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man that is some SWEET action! is it a 650c? that front chain ring looks BIG!
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Michael in Fresno
"Do you spend time with your family? Good. Because a man that doesn't spend time with his family can never be a real man" V. Corleone
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My TT/Tri flat-land build and my road bike for the mountains
"A profoundly peaceful run; a gift to myself" Frazz
I'm jealous - those wheels look very good on the bike... but from this angle your aerobars look like they've been taking viagra.
Here is mine:
Changes from stock: ProfileDesigns TriStryke saddle, Kiups Project Carbon stem, Neuvations M28 Aero Wheelset, Speedfil Hydration, guppy saddlebag & 1 aging slow rider.
I ride with my aerobars in as angled up a position as I am allowed to ride. Its more comfortable for me to be in that "praying mantis" position. This is taken with the camera level with the base bars. 100mm / 80 degree stem with 290mm bars. Oh, and the wheels are AWESOME!!!! Completely worth the $5xx dollars. I doubted that dish wheels would "make you faster" but they really have.
What is the deal with that. There are so many bikes on this thread that are like that yet I have never seen anywhere in any of the tri bike fitting protocol that, that is the right thing to do. Why?
Steve Fleck @stevefleck | Blog
I was in a similar situation. I showed my 58cm P2C setup to a Cervelo rep at Ironman Canada, and he commented that I should shorten the stem to 80mm from the 100mm that came stock. It made all the difference.
(I don't think it has anything to do with P2Cs, just a coincidence). The Cervelo rep also re-cabled my bike for free because he felt that the shop I bought it from hadn't done an optimum job. Gotta love commitment like that.
The other rider your commented on is achieving the same thing, a vertical arm position relative to the pads, but ends up with the aerobars pointing upwards. Shorter stem might work there as well. If the forearms are horizontal, I would think it would give better aerodynamics.
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My wife says the same thing in reference to something else... ;-)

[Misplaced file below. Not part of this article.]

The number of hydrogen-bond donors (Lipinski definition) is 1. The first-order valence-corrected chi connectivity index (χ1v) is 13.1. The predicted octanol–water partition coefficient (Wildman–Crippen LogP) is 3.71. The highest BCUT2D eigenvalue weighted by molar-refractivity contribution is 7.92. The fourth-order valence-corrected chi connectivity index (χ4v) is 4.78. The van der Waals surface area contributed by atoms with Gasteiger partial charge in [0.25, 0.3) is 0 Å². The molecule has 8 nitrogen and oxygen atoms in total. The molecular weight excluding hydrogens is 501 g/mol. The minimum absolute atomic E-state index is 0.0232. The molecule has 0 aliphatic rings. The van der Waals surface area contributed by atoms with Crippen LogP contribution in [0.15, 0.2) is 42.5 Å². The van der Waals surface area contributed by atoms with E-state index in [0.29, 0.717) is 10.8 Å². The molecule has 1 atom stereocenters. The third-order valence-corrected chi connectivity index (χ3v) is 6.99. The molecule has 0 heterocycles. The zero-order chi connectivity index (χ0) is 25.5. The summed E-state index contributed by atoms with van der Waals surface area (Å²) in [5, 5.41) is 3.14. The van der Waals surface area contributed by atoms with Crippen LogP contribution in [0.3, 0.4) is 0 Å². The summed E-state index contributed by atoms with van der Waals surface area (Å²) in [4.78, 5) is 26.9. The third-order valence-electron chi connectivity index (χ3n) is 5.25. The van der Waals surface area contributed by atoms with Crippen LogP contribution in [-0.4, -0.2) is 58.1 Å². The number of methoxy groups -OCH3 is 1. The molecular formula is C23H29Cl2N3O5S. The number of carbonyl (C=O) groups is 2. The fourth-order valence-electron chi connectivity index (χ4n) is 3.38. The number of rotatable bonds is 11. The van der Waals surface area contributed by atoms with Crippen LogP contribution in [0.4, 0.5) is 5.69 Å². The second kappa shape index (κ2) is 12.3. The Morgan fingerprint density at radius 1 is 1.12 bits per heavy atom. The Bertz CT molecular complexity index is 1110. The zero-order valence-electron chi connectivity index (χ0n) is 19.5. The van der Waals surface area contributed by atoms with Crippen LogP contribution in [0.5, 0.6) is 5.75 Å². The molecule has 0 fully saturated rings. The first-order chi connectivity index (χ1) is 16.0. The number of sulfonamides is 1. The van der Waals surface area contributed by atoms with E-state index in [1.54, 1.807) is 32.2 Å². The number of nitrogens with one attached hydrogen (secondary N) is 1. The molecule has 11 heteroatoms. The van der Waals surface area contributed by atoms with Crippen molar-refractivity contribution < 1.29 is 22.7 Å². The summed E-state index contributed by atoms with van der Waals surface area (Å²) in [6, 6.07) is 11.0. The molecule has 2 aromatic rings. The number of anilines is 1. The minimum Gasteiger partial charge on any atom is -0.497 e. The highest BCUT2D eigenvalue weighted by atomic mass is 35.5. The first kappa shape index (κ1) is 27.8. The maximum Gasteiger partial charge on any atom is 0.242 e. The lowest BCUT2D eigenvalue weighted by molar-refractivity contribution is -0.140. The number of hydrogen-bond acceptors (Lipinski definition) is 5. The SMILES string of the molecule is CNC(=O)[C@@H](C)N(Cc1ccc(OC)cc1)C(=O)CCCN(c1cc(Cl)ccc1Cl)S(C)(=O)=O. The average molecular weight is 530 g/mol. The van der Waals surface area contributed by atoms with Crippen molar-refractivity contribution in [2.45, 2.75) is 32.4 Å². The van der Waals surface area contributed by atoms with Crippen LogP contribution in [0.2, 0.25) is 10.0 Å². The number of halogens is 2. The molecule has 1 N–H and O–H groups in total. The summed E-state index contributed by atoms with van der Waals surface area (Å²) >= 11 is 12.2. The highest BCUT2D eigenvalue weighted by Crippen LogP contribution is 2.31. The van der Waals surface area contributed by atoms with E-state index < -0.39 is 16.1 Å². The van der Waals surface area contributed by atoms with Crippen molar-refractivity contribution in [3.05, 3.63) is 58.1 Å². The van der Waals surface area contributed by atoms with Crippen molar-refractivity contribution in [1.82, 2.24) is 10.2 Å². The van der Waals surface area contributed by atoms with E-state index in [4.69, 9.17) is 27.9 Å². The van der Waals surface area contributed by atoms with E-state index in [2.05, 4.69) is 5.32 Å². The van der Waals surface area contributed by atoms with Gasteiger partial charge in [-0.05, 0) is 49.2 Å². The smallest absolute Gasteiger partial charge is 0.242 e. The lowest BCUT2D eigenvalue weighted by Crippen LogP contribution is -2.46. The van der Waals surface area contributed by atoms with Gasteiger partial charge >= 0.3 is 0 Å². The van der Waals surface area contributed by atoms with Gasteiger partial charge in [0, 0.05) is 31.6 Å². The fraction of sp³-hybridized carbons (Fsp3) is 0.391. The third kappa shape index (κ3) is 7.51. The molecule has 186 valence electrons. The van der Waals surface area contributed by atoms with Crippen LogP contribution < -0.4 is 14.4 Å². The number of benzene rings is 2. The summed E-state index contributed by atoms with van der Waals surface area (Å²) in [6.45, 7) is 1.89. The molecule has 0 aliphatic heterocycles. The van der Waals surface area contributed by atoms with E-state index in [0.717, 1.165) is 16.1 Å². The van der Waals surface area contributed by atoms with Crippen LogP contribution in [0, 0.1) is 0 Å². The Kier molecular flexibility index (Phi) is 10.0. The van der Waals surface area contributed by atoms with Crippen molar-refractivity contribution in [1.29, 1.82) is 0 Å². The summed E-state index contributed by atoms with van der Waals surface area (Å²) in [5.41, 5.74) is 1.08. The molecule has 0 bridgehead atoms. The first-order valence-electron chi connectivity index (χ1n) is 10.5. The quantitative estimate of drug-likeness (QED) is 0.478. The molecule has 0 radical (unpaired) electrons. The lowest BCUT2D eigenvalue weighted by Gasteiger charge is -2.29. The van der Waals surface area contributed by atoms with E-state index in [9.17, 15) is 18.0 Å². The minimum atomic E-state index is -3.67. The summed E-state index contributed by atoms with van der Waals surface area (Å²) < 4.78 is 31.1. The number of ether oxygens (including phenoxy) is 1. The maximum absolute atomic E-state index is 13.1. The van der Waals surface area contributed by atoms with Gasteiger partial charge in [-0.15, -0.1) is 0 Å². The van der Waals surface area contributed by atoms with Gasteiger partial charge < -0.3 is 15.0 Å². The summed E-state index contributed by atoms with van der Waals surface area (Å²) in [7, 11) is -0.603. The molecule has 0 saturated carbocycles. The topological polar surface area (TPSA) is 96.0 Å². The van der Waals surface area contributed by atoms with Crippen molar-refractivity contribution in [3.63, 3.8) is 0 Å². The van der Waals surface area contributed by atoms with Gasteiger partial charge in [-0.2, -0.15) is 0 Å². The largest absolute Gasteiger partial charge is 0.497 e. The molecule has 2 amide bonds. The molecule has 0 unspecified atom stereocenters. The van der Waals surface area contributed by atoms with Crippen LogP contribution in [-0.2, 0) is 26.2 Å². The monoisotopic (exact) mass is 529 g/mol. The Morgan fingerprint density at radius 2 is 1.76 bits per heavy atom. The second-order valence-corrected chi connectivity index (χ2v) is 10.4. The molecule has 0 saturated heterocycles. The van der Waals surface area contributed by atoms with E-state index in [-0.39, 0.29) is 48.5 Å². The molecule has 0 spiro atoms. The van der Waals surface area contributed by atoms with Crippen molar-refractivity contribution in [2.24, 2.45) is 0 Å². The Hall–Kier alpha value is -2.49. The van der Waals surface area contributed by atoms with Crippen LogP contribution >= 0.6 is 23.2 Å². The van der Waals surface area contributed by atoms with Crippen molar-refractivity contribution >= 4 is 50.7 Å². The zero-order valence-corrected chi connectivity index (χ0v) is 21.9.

"Know how to get into the pain hole......you can go faster then you think." - 596
Have also lost the box but this may get put on again for longer rides! sorry.
Had to have all the drinks and food as we were doing long ride in Mallorca and had just done this beasty!
Nope, I run it because it is more comfortable for me and I can feel that there is a difference in the amount of air that is hitting me in the chest when I have my forearms angled up in the "praying mantis" style. I know that UCI says its illegal because it "creates another support" (I guess theyve never been on a TT bike before) but Im not racing UCI events meaning Ill never be checked for "two level bars" so I dont care. I have no illusions of instant speed copying a position made popular by pro riders but it just fits my body better and really is comfortable. My position was RETUL fitted to me to be as comfortable as possible considering my body.
Im 6'3", long arms, long legs and compressed and have broken numerous bones (my stint freeriding), including a compressed and fractured L2 a few years back, resulting in back stiffness issues on occasion. Why kill myself (mainly my back) trying to make my long frame go as low as possible to make my frontal profile small when I can angle the bars up a bit and push some of the air down? There were many riders training and tuning this position after Landis and Leipheimer as it had the potential to be far faster than the traditional position before the UCI stepped in. From Cycling News: "Regardless, what the UCI is trying to do here is further prevent riders from adopting the so-called 'praying mantis' position popularized by Levi Leipheimer (Astana) and Floyd Landis (OUCH). Even when forearm rests and aero extensions are oriented at the same height, the UCI fears that riders using 'two-level' bars will simply be able to move their elbows down to the base bar below, thus effectively angling their forearms upwards and shielding their torsos with their hands for a more aerodynamic position." I see these new TT bikes with no rise off the headset, just bars aerobars extending from the top tube straight out and it causes me physical pain. They look fantastic but Im a bit too tall to be riding one. Now you see riders on the new bikes with risers coming off of the base bars to the aerobars adding some stack height in order to fit these super aggressive frames and, according to UCI rules, those are illegal too. Apparently though, you can ask for an exemption and the UCI will issue it. UCI is just plain stupid.
Its not to make up for a too long or too short stem. I rode a 90mm stem but had serious numbness issues as it was forcing me to be too cramped in position and I instinctively slid back on the saddle. I sit right on the nose of the ISM like youre supposed to and am extremely comfortable there with the 100mm stem. Anything shorter and I am way too cramped.